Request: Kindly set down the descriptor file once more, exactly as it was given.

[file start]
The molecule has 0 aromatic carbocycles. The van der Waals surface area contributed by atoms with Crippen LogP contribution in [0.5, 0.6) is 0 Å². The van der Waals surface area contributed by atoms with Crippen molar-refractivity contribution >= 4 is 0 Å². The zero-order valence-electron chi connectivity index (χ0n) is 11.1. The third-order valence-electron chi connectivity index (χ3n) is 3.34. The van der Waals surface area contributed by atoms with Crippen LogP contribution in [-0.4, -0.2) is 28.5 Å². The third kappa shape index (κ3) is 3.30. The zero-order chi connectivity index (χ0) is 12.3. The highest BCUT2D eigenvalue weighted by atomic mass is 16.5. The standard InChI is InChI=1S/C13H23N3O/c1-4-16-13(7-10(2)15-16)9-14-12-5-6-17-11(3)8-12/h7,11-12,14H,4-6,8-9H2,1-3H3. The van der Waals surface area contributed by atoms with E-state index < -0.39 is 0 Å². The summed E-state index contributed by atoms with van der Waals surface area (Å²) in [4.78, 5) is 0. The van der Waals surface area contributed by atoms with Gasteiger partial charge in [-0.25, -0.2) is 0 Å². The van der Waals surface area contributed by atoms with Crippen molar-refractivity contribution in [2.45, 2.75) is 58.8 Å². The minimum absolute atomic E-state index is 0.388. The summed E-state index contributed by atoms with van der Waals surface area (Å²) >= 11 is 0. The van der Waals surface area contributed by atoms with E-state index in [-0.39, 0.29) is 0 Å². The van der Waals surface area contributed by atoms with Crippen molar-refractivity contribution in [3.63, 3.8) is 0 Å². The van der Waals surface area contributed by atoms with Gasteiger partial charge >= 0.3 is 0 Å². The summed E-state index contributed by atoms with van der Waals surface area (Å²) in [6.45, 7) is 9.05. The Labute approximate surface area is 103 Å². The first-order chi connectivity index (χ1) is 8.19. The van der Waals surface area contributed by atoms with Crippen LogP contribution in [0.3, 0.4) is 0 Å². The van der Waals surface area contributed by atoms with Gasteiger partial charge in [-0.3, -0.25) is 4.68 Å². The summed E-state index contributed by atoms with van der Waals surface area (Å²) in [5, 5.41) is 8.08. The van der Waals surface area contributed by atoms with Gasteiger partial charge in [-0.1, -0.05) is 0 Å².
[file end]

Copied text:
The molecule has 0 aromatic carbocycles. The van der Waals surface area contributed by atoms with Crippen LogP contribution in [0.5, 0.6) is 0 Å². The van der Waals surface area contributed by atoms with Crippen molar-refractivity contribution >= 4 is 0 Å². The zero-order valence-electron chi connectivity index (χ0n) is 11.1. The third-order valence-electron chi connectivity index (χ3n) is 3.34. The van der Waals surface area contributed by atoms with Crippen LogP contribution in [-0.4, -0.2) is 28.5 Å². The third kappa shape index (κ3) is 3.30. The zero-order chi connectivity index (χ0) is 12.3. The highest BCUT2D eigenvalue weighted by atomic mass is 16.5. The standard InChI is InChI=1S/C13H23N3O/c1-4-16-13(7-10(2)15-16)9-14-12-5-6-17-11(3)8-12/h7,11-12,14H,4-6,8-9H2,1-3H3. The van der Waals surface area contributed by atoms with E-state index < -0.39 is 0 Å². The summed E-state index contributed by atoms with van der Waals surface area (Å²) in [4.78, 5) is 0. The van der Waals surface area contributed by atoms with Gasteiger partial charge in [-0.25, -0.2) is 0 Å². The van der Waals surface area contributed by atoms with Crippen molar-refractivity contribution in [2.45, 2.75) is 58.8 Å². The minimum absolute atomic E-state index is 0.388. The summed E-state index contributed by atoms with van der Waals surface area (Å²) >= 11 is 0. The van der Waals surface area contributed by atoms with E-state index in [-0.39, 0.29) is 0 Å². The van der Waals surface area contributed by atoms with Crippen molar-refractivity contribution in [3.63, 3.8) is 0 Å². The van der Waals surface area contributed by atoms with Gasteiger partial charge >= 0.3 is 0 Å². The summed E-state index contributed by atoms with van der Waals surface area (Å²) in [6.45, 7) is 9.05. The Labute approximate surface area is 103 Å². The first-order chi connectivity index (χ1) is 8.19. The van der Waals surface area contributed by atoms with Crippen LogP contribution in [0.3, 0.4) is 0 Å². The van der Waals surface area contributed by atoms with Gasteiger partial charge in [-0.3, -0.25) is 4.68 Å². The summed E-state index contributed by atoms with van der Waals surface area (Å²) in [5, 5.41) is 8.08. The van der Waals surface area contributed by atoms with Gasteiger partial charge in [-0.1, -0.05) is 0 Å².